- The sense of achievement riding from Coast to Coast
- Sinking an Allendale Ale after a day on the bike
- The dramatic landscapes of the Lake District, Northumberland & the Pennines
- Riding classics such as Crummock Water and Catbells
- The forest of Slaley and woods of Chopwell
- Challenging yourself on the passes of Honister and Hartside
Our meet-up point will be in Skedaddle’s hometown of Newcastle Upon Tyne. Newcastle serves as the most convenient train station for those who wish to arrive by rail and included in the trip price is a late afternoon transfer from here to our accommodation to Threlkeld, near Keswick.
For those arriving by car, you will be able to leave your vehicle in Newcastle as we’ll be returning here at the end of the trip.
Over the evening meal in Threlkeld you’ll have the chance to get to know the rest of the group and chat with the Skedaddle guide about the next few days of riding.
- Meals: Breakfast, lunch
- Ascent: 1500m approx.
Following an early breakfast we’ll transfer to Whitehaven Harbour which marks the start of our ride. It doesn’t take long to leave the somewhat industrial coast behind, quickly reaching some of the prettiest countryside in the UK.
Initially following the Cumbrian Cycle Network and the Classic C2C route, we’ll follow the route of a disused mineral railway to Kirkland. From here we’ll take quiet country lanes along an undulating route to Loweswater to commence our off-roading.
Our initial riding takes us around the ‘back’ of Crummock Water and Buttermere. It’s a nice ‘warm up’ for the legs and serves as a taste of what to expect over the next few days.
Our first major challenge today is Honister Pass. Although an on-road ascent it’s very steep in places but allows us to gain back some decent height. We top-out at the slate mines of Honister before a steep on-road descent to Seatoller rewards us for our efforts.
Once in the valley we soon reach the lovely village of Grange where are a few pedal turns we head off-road once more. A tricky initial section is soon forgotten about as we‘re greeted with superb views of Derwent Water below before enjoying a great roller-coaster of a track along the side of the lovely Catbells.
From here our next section is on the road as we make our way to Keswick, the ‘hub’ for the Northern Lake District. From here the final few miles of easy off-roading along a well surfaced and flat route round off the day nicely to end our day in Threlkeld. The views along this section are wonderful. To the northwest stands Blencathra (868 metres) and to the southeast Great Dodd (856 metres) towers above Deepdale.
Our evening meal will be taken at our pub accommodation that we’ve been bringing tired and hungry Skedaddlers to for as long as we can remember and there’s no better place to be after this initial day on the bike.
- Meals: Breakfast, lunch
- Ascent: 830m approx.
There’ll be little chance to warm-up the legs this morning as we’ll be heading steeply upwards straight from our accommodation.
Thankfully these first few miles of the day are on road until we reach Blease Fell. After a well-deserved breather the off-road fun begins with the initial section a real treat. Time to enjoy the longest section of un-gated tracks in the Lakes as we roll our way past disused slate mines until Skiddaw House.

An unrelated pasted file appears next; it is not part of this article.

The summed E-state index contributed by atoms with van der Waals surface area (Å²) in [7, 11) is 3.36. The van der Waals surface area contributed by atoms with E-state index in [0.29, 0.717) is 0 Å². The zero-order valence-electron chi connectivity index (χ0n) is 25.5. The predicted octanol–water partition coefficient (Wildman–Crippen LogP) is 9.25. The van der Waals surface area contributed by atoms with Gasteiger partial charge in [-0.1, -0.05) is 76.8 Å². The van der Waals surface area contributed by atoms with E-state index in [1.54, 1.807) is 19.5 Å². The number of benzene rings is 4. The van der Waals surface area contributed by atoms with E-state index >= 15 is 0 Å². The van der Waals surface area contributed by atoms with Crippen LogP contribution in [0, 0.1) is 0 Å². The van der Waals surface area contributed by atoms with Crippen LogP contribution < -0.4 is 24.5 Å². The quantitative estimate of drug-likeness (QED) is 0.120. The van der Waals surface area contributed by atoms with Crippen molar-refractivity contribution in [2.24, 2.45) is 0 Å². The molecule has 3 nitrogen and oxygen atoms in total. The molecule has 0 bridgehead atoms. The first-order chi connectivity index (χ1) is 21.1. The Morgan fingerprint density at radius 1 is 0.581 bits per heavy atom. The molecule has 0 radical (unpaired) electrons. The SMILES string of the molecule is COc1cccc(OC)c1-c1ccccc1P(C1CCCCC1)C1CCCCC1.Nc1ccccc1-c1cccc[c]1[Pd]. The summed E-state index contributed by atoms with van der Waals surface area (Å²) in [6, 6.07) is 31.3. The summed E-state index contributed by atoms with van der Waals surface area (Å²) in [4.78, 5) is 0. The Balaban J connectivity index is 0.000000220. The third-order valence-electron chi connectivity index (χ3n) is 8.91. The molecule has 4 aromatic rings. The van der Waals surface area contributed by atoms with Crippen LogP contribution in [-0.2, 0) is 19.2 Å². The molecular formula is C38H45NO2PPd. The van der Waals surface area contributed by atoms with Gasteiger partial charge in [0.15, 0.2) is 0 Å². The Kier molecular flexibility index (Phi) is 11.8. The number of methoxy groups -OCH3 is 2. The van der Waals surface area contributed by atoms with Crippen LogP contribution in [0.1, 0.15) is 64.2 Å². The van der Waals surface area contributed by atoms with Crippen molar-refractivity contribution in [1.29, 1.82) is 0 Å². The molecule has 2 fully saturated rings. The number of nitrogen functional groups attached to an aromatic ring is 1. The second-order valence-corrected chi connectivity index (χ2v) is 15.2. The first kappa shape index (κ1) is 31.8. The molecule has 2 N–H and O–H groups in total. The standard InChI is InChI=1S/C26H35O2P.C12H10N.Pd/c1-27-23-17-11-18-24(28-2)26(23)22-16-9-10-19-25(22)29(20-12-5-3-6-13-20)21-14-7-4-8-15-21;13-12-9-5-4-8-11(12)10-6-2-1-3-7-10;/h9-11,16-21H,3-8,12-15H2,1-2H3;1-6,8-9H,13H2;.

Picking up the Cumbrian Way shortly afterwards, a tricky (but fun!) singletrack section soon connects to a well-maintained and well-surfaced section through one of the Lakes most picturesque valleys down to the hamlet of Mosedale.
From here we make our way to Penrith via a series of bridleways and tracks that weave their way through the small villages and hamlets including Berrier Roman Road. After a quick pit-stop here there’s just a few miles left (including a kicker of a hill out of Penrith!) to ride until we reach our accommodation on the outskirts of the village of Langwathby in the Eden Valley.
- Meals: Breakfast, lunch
- Ascent: 1250m approx.
A few twists and turns transport us out the Eden Valley before our date with Long Meg and Her Daughters near Little Salkeld – a superb Bronze Age stone circle is well worth spending a bit of time exploring. Our morning challenge comes soon after the village of Gamblesby when we take on the legendary Hartside (580 metres). Firmly etched in C2C folklore we’ll be taking the direct off-road route up rather than the windy road option, so make sure your climbing legs have been packed today.
From here we head down to Leadgate and Garrigill before more off-road shenanigans through the old mine workings of Nenthead until we reach Black Hill, which at 609 metres is the highest point we’ll reach on this coast to coast journey.
Some great riding across the moors follows along Issac’s Tea Trail. The trail is named after Isaac Holden, a travelling tea seller in the early 19th century who followed this route in all weathers selling tea to farms and outlying hamlets.
Today’s ride ends in the village of Allendale where we also stay for the night. Our evening meal will be taken in one of its pubs where you’ll be able to sample some delicious Northumberland fayre and sample some great local ales from the Allendale Brewery.
- Meals: Breakfast, lunch
- Ascent: 1100m approx.
Hopefully you’ve not overdone it with the Allendale Pale Ale or had one sausage too many for breakfast as we’ve a big day ahead and a cheeky Skedaddle climb straight from the get go!
Leaving Allendale behind we’ll soon be searching for an extra gear as we climb up from the village to Hexham Common where we start our off-road adventure once more.
After winding our way across this open section of moorland we soon reach the Slaley Forest. Here the terrain changes somewhat as we ride the wooded trails in this lovely part of the Pennines. We then follow the ‘Slaley Ridge’ to Chopwell Woods where we continue our woodland riding. A few meandering miles then takes us through Rowlands Gill, Sunniside and Springwell as we ebb and flow between County Durham and Tyne & Wear.